pexels-photo-914931.jpegThe other day the cutest little girl came in for her first eye exam. She was starting third grade and was an excellent student reading above grade level. Her parents were sure she didn’t need glasses but thought it was time for her to start having routine eye exams. She was articulate and outspoken and wanted to be done with her visit so she could get on with her day. She read the eye chart in her right eye all the way down to the tiniest letter and was eager to do the same on the left eye. To everyone’s surprise she struggled, barely getting down to the second to last line, guessing and growing frustrated as she realized something wasn’t right. She also had some trouble seeing in 3D which indicated that her two eyes were not working together. At the end of the exam I told her parents that although her right eye was perfect she was hyperopic, or farsighted in her left eye and the large discrepancy between the two eyes had created amblyopia (lazy eye) in that left eye. She left with a new pair of glasses and a follow-up appointment in three months.

80% of learning is visual – if your child does not see well he or she will not do well in school. Sometimes kids are unable to realize or articulate that something is wrong – either they will think that whatever they are experiencing is normal or they just won’t complain. Vision screenings at the pediatrician are not a substitute for a full and comprehensive eye exam. Eye exams are recommended at the age of six months (by specialized infantsee providers) and subsequently yearly after the age of three. Early use of iPads and other digital devices creates a new challenge for children’s developing visual systems and seeing well involves more than just seeing 20/20 on an eye chart. Evaluation of tracking, eye teaming and convergence are crucial to ensuring optimal ocular performance and subsequent academic success.

kids-girl-pencil-drawing-159823.jpegThis little girl and her family were lucky that she was doing so well in school despite her amblyopia and suboptimal visual system. Don’t wait until your child complains or you get a note sent home from the school nurse or your child’s teacher – book your childs yearly exam now before the school year gets underway.

Back To School – In July??

blue book close up dark blue
Photo by Miesha Moriniere on Pexels.com

I was wandering down the the aisles in Target the other day buying all those wonderful things I never knew I needed. After wasting a few minutes agonizing over the merits of Rolos vs. Milky Way mini bars I escaped the endless rows of food paradise to find myself getting in the way of about ten red-shirted workers feverishly putting up a new display. After doing a tiny self congratulatory dance in my head that my days of back to school shopping were over I felt a burst of moral outrage that summer was being prematurely hijacked by an overeager business model. Seriously folks, couldn’t you have waited until August? As I made my way towards the checkout counter I began to reconsider my hasty condemnation of the sweet and innocent school supplies. Allow me to share with you a classic scenario that occurs in every eye doctor’s office the second to last week of August. Front desk staff picks up phone. “Um, hi, this is Mrs. OopsIforgot, my son is going back to college in three days and needs an appointment and a years worth of contact lens, and oh, he lost his glasses when he went kayaking down the Delaware, can you squeeze him into the schedule and get him everything he needs?” Experienced front desk staff calmly tells Mrs. OopsIforgot that Dr. Superduperbusy has been fully booked for August since June and she would put Master OopsIforgot on the waiting list. I will spare you the back and forth phone shenanigans that ensued between irate mom and calm staff member, but you get the picture. Summer is a great time for those back to school eye exams for your kids – so when those shiny, glittery school supplies start popping up on your radar make that call to our office to ensure that your kids are all set up for their annual checkups. Oh, and Target? I am sorry I ever doubted you….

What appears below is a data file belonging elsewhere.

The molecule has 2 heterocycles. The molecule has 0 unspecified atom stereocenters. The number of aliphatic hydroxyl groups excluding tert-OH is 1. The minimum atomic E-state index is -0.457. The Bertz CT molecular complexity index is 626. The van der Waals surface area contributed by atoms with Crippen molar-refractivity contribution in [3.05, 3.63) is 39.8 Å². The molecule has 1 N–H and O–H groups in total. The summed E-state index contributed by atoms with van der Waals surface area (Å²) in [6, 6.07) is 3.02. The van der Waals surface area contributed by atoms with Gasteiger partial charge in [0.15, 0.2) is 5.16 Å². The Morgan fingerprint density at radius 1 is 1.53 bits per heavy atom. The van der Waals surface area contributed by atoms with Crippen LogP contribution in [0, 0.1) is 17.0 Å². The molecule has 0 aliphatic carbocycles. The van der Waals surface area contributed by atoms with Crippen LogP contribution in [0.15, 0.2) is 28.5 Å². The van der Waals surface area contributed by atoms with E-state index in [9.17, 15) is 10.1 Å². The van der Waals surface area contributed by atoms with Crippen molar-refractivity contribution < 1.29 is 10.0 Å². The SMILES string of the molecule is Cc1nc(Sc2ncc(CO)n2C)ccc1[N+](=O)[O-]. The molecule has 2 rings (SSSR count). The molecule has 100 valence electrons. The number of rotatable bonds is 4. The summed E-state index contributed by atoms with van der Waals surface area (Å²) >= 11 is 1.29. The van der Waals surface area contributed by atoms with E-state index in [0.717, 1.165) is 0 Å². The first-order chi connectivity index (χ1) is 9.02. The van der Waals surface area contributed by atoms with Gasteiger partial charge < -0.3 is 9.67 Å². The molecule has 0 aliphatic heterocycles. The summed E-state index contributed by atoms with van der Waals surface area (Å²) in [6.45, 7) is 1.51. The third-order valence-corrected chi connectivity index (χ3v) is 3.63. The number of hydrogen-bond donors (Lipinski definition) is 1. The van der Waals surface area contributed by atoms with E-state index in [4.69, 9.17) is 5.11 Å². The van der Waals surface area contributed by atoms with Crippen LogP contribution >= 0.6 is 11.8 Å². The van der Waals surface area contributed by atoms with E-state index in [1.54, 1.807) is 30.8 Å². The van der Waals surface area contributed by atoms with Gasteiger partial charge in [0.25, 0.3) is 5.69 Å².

Orange You Glad You Ate An Orange?

orange fruit

Eating just one orange a day can slash your risk of developing macular degeneration by 60%. A recent study in the American Journal Of Clinical Nutrition followed 2,000 patients over the age of 50 for 15 years and found that the patients who ate an orange a day had a significantly decreased risk of AMD (age related macular degeneration) compared to those patients who ate no oranges at all. Usually research involving oranges concentrates on the effects of the vitamin C, E, and A the oranges contain, but this study put an emphasis on theflavonoids found in oranges. Flavonoids are powerful antioxidants that have immune and anti-inflammatory effects and are found in most fruits and vegetables. sliced orange fruits on round white ceramic plateThe study examined other foods that have flavonoids such as tea, apples and red wine (yes please) but for some reason oranges were the only food that aided in the prevention of AMD. The authors of the study acknowledge that more research has to be done before doctors can definitely prescribe an orange a day to keep AMD away.

https://academic.oup.com/ajcn/advance-article-abstract/doi/10.1093/ajcn/nqy114/5049680?redirectedFrom=fulltext